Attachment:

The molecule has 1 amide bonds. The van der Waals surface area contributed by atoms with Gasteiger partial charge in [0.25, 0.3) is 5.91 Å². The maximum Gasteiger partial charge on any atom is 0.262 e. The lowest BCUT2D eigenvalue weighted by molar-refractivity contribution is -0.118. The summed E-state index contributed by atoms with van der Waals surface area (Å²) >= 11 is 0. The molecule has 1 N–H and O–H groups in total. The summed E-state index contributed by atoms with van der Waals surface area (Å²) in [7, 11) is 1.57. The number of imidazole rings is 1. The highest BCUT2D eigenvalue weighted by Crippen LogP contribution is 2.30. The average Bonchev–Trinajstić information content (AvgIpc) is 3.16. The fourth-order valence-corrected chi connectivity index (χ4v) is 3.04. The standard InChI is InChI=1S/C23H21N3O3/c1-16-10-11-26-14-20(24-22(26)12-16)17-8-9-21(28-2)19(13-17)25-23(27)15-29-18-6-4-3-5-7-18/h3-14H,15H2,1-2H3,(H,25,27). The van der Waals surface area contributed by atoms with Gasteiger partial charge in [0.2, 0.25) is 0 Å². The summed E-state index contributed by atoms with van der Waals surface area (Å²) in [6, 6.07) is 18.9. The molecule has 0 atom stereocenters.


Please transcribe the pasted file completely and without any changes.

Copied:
The molecule has 1 amide bonds. The van der Waals surface area contributed by atoms with Gasteiger partial charge in [0.25, 0.3) is 5.91 Å². The maximum Gasteiger partial charge on any atom is 0.262 e. The lowest BCUT2D eigenvalue weighted by molar-refractivity contribution is -0.118. The summed E-state index contributed by atoms with van der Waals surface area (Å²) >= 11 is 0. The molecule has 1 N–H and O–H groups in total. The summed E-state index contributed by atoms with van der Waals surface area (Å²) in [7, 11) is 1.57. The number of imidazole rings is 1. The highest BCUT2D eigenvalue weighted by Crippen LogP contribution is 2.30. The average Bonchev–Trinajstić information content (AvgIpc) is 3.16. The fourth-order valence-corrected chi connectivity index (χ4v) is 3.04. The standard InChI is InChI=1S/C23H21N3O3/c1-16-10-11-26-14-20(24-22(26)12-16)17-8-9-21(28-2)19(13-17)25-23(27)15-29-18-6-4-3-5-7-18/h3-14H,15H2,1-2H3,(H,25,27). The van der Waals surface area contributed by atoms with Gasteiger partial charge in [0.2, 0.25) is 0 Å². The summed E-state index contributed by atoms with van der Waals surface area (Å²) in [6, 6.07) is 18.9. The molecule has 0 atom stereocenters.